Founder’s Message - You Are Our Children’s Champions

Dear Friends,

The Boston Bruins’ Stanley Cup win is a distant memory for sports fans in New England and we didn’t find much to cheer about as we watched our Red Sox fizzle in September, but the team at the Help A Little One Foundation chalks it up as another winning season because YOU still champion the children who cannot advocate for themselves.

As supporters of the Help A Little One Foundation you make our Family Circle program possible, as well as the individual gifts we make to enhance the quality of life for children with severe neurological impairment. You are part of a small army of people who remember that individuals with severe disabilities deserve to live a life as fulfilling as anyone else.

Your kindness expands their horizons and makes all of our lives worth living.

Twice each year we share stories about those who make life better for H.A.L.O.’s children. I hope you enjoy getting to know people like Peg Knox and Mike Andrews. They are the people we all strive to be.

Thank you as always for your continued good wishes and generosity.

Alan Pinshaw

Clinic Provides Dental Services in MA

Linnea, Donna and Lori staff the new dental clinic

The Seven Hills Foundation and Tufts University School of Dental Medicine have collaborated to open a dental clinic for individuals with developmental disabilities at Seven Hills Pediatric Center in Groton, MA.

About 250 patients with physical and developmental disabilities have been treated at the Susan and Richard Smith Family Foundation Dental Clinic since it opened in May. Dr. Karen Chang, director, and a staff of three expect to serve about 600 developmentally disabled individuals in the region annually.

The dental clinic provides comprehensive services including cleanings, x-rays, fillings, periodontal treatment, root canals, prosthodontics and oral surgery for patients from age six months through adult years. Patients are usually seen four times a year, instead of twice, because their disabilities make it difficult to practice regular oral hygiene.

“It takes a special kind of person to work with this population,” says the clinic’s dental assistant, Donna, who worked for Developmentally Disabled Services (DDS) before training for the position.

“Not everyone can work in someone’s mouth, and not everyone can work with profoundly disabled people,” she said. “You’ve got to be open-minded, flexible and patient, and willing to learn how to communicate with people who have cognitive challenges.”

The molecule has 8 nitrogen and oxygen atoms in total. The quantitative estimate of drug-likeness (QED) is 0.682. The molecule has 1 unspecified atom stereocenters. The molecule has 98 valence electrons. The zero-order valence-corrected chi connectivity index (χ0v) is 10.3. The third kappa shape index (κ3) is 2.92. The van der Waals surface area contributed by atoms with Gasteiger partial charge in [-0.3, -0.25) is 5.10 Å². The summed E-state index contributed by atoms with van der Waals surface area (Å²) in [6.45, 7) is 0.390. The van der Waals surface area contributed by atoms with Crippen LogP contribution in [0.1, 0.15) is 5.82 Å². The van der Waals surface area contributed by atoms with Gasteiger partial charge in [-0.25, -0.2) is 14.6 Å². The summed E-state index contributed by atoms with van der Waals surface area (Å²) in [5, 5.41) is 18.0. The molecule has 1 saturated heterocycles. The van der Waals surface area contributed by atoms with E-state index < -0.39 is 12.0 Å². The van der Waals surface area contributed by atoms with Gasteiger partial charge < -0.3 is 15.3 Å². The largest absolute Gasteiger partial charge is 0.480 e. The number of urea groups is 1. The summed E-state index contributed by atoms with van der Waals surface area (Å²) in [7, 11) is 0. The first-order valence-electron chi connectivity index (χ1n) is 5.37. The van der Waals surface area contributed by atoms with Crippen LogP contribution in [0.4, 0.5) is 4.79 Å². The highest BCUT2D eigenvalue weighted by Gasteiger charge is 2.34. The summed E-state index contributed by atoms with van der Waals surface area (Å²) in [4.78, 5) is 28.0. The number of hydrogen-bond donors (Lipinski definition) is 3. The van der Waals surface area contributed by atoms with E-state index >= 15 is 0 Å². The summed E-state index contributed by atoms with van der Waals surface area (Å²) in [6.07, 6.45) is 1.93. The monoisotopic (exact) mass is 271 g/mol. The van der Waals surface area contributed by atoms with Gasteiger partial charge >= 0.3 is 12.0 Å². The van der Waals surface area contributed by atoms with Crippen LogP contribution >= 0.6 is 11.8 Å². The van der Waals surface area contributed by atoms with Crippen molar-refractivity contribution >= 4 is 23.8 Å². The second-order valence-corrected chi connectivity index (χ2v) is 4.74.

The staff focuses on accommodation as well as technical expertise because the patients may be confused or frightened about treatment. Collectively, they have nearly a century of experience and stay current with new practices in the field; for instance, a recent training involved protocol for seizures.

“Sometimes we need to desensitize the patient to new surroundings . . . a first timer might just watch TV in the waiting room,” said Lori, one of the clinic’s two hygienists. She says she will do whatever is necessary to make a client comfortable with treatment. “I’ve cleaned teeth with the client sitting on his mother’s lap, once even in the back seat of a car. Whatever works, I’m willing to do it.”

Linnea, the clinic’s office manager, said parents often leave the office in tears because they are so happy to finally find a dentist that can treat their children.

“They apologize over and over when a patient screams or moves around, but we understand. . . . They’ve had to fight for everything for their child, and then they find us, people who understand,” she said.

“They cry. We cry. We get lots of hugs,” said Donna.

To learn more about The Smith Family Foundation Dental Clinic call 978.448.3388 ext 354.

Grateful Family Builds Playground

One day the Andrews family took a vacation, leaving their profoundly disabled daughter in the competent hands of respite staff at Mayflower (now Radius) Pediatric Center in Plymouth, MA. When they returned her giggles and smiles told them she had enjoyed her stay.

Shannon, shown at age 5,
inspired her family to build a playground.

Mike, who works in the construction supply business, and his wife Patty, a nurse, soon got back into the routine of work and 24 hour care. Shannon had a condition known as lissencephaly. A small army of therapists, teachers and nurses came to their house to provide services to the little girl who depended on others to meet all her basic needs.

But after a second respite stay, they noticed the change in Shannon again. “We realized that wow, she really liked it there,” said Mike. “She enjoyed the stimulation and company of her peers. It was a tough decision to place a seven year old in a nursing home, but it was one of the best things we did for her. She had a smile on her face every day she was there.”

The family became active in the Parent Advisory Council at the Radius Day School. PAC sponsored carwashes and Tupperware sales to raise money for an accessible playground but after five years they weren’t even close to the thousands needed. So when Shannon passed away in 2009 at age 21, Mike, Patty, and Shannon’s two younger sisters, Meg and Kaelin, suggested donations as a fitting memorial.

“Shannon thrived at Radius and we wanted to give something back,” said Mike.

Donations from local lumber companies and community groups put the fund over the top and construction finally got underway in April 2011. Mike used his architecture background to design the covered play areas and enlisted friends such as Al Cedrone and Tony Salvucci to help him build the playground on Saturdays. As word spread, Carpenters Local 33 of Boston got involved.

“Every week people who didn’t even know me, or Shannon, or my family, showed up and put in time,” Mike said.

Linda White, director of education at the Radius Day School, said the Shannon Andrews Memorial Playground provides expanded learning opportunities for day students and residents.

“Everything is within reach. All but one of our students are in wheelchairs, so the ramps and railings give them safe access to covered outdoor areas. Next spring we plan to introduce activity boards to work on fine motor skills and attention goals outside. The kids can experience movement in two hammocks and sensory stimulation in the sandbox and other play space,” she said.

Learn more about Radius at www.radiushealthcarecenters.com/pediatric

How Does H.A.L.O. Help?